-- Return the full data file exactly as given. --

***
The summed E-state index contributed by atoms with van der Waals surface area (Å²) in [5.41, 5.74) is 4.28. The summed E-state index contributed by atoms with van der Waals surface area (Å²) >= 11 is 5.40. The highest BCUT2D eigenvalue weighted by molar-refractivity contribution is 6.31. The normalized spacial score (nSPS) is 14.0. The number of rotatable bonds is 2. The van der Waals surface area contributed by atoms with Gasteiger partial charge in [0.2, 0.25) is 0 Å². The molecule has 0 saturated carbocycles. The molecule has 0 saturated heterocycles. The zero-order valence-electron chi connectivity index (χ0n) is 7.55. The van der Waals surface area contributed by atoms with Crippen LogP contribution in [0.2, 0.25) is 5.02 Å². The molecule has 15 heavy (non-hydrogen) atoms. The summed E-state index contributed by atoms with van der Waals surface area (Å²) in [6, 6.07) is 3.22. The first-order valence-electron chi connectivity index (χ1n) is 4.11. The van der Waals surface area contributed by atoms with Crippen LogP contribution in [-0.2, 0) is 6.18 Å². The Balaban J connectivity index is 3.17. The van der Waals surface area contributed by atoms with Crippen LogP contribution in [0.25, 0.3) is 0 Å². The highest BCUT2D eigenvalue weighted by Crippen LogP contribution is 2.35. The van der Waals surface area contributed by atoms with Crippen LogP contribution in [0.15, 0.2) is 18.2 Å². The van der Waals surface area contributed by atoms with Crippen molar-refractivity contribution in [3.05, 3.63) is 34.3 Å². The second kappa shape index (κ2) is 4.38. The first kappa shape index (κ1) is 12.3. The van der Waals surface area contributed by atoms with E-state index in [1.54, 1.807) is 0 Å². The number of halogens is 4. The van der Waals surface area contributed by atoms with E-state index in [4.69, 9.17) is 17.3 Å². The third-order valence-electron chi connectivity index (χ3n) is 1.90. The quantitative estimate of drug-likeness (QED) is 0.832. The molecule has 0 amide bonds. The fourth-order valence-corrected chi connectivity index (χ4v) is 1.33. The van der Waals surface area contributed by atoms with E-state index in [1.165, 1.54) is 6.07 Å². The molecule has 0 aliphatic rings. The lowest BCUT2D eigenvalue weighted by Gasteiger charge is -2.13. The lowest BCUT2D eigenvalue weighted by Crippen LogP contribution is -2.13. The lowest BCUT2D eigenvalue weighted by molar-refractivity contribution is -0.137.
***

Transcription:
The summed E-state index contributed by atoms with van der Waals surface area (Å²) in [5.41, 5.74) is 4.28. The summed E-state index contributed by atoms with van der Waals surface area (Å²) >= 11 is 5.40. The highest BCUT2D eigenvalue weighted by molar-refractivity contribution is 6.31. The normalized spacial score (nSPS) is 14.0. The number of rotatable bonds is 2. The van der Waals surface area contributed by atoms with Gasteiger partial charge in [0.2, 0.25) is 0 Å². The molecule has 0 saturated carbocycles. The molecule has 0 saturated heterocycles. The zero-order valence-electron chi connectivity index (χ0n) is 7.55. The van der Waals surface area contributed by atoms with Crippen LogP contribution in [0.2, 0.25) is 5.02 Å². The molecule has 15 heavy (non-hydrogen) atoms. The summed E-state index contributed by atoms with van der Waals surface area (Å²) in [6, 6.07) is 3.22. The first-order valence-electron chi connectivity index (χ1n) is 4.11. The van der Waals surface area contributed by atoms with Crippen LogP contribution in [-0.2, 0) is 6.18 Å². The Balaban J connectivity index is 3.17. The van der Waals surface area contributed by atoms with Crippen LogP contribution in [0.25, 0.3) is 0 Å². The highest BCUT2D eigenvalue weighted by Crippen LogP contribution is 2.35. The van der Waals surface area contributed by atoms with Crippen LogP contribution in [0.15, 0.2) is 18.2 Å². The van der Waals surface area contributed by atoms with Crippen molar-refractivity contribution in [3.05, 3.63) is 34.3 Å². The second kappa shape index (κ2) is 4.38. The first kappa shape index (κ1) is 12.3. The van der Waals surface area contributed by atoms with E-state index in [1.54, 1.807) is 0 Å². The number of halogens is 4. The van der Waals surface area contributed by atoms with E-state index in [4.69, 9.17) is 17.3 Å². The third-order valence-electron chi connectivity index (χ3n) is 1.90. The quantitative estimate of drug-likeness (QED) is 0.832. The molecule has 0 amide bonds. The fourth-order valence-corrected chi connectivity index (χ4v) is 1.33. The van der Waals surface area contributed by atoms with E-state index in [1.165, 1.54) is 6.07 Å². The molecule has 0 aliphatic rings. The lowest BCUT2D eigenvalue weighted by Gasteiger charge is -2.13. The lowest BCUT2D eigenvalue weighted by Crippen LogP contribution is -2.13. The lowest BCUT2D eigenvalue weighted by molar-refractivity contribution is -0.137.